Reviewed by: Sooz
Approximate word count: 145,000-150,000 words
Click on a YES above to go to appropriate page in Amazon, Barnes & Noble, or Smashwords store
Sheila Raye Charles is one of Ray Charles’ 12 children. Sheila had a difficult life as she was in and out of jail. She is also a singer and has put out a couple of CDs.
Sheila Raye Charles recounts her life when she had to spend 15 months in jail. While there, she finds the grace of God to help her in recovery. She also recounts other stories that have shaped her life, and she talks about her relationship with her father, Ray Charles.
The moment I saw Sheila Raye Charles’ book in the queue, I immediately wanted to read it. She’s the daughter of superstar Ray Charles, and tells her story about being in prison, being neglected by her father and her road to redemption.
There is a fine story in there; unfortunately, it was weighed down by too much of what didn’t matter to the reader. It’s a memoir, and Sheila Raye Charles is going to want to tell her story. Yet, the book got so long that I just wanted it to be over, and I pretty much skimmed the last 20 percent of the book.
She had a tough life. There is no denying that. Sheila is a recovering drug addict who was molested by a family friend when she was a child. This messed her up in so many ways with drugs as a way to bury the pain. She didn’t have much of a relationship with her father, and it seemed she only met him a handful of times. Sheila would have to go through his office to make an appointment if she wanted to see him.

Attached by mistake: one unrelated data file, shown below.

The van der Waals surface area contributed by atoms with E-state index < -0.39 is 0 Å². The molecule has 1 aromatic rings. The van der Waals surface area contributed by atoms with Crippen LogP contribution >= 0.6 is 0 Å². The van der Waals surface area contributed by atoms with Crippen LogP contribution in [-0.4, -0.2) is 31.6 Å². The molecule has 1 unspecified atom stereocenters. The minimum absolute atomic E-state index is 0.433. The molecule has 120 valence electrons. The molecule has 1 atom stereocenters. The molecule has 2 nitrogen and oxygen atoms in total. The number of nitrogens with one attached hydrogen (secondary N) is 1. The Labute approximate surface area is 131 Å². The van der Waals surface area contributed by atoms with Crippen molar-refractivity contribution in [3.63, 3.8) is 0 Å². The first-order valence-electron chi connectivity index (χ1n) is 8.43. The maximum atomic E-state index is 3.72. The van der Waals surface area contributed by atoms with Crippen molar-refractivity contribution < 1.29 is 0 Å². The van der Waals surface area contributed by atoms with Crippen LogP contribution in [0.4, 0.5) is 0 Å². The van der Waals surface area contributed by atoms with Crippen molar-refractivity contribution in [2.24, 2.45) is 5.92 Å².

Her road to recovery was tough since she had to do it while in jail for violating her probation. The sad thing is she also has five children, including the last one who was born addicted to crack cocaine. Yet, Sheila doesn’t spend much time talking about them. She does mention about her eldest child Jeanna, who has similar problems it seems when Sheila was that age by running away. But at no point does she even consider her other children who are all living with a family member who took custody.
The book was disjointed, jumping timelines and often having conversations without citing who said what.
One of the interesting aspects was the inclusion of portions of her mother’s manuscript as she wrote about her life with Ray Charles, how the two met and how she fell in love with him. The mother’s story was definitely interesting, and added interesting context. But even this section seemed far too short and then felt like an afterthought the deeper you got into Behind the Shades.
If this book were cut in half, sticking to the main points without Sheila going off on tangents and asking the same question over and over, I might have actually enjoyed this book. Instead, I just wanted it to end.
It should be noted that there is a lot of religious talk in the book. Sheila attributes her recovery and redemption to God. Behind the Shades is very heavy on it, which can be polarizing.
There is a heavy amount of religious talk.
No noticeable issues.
Rating: **Two stars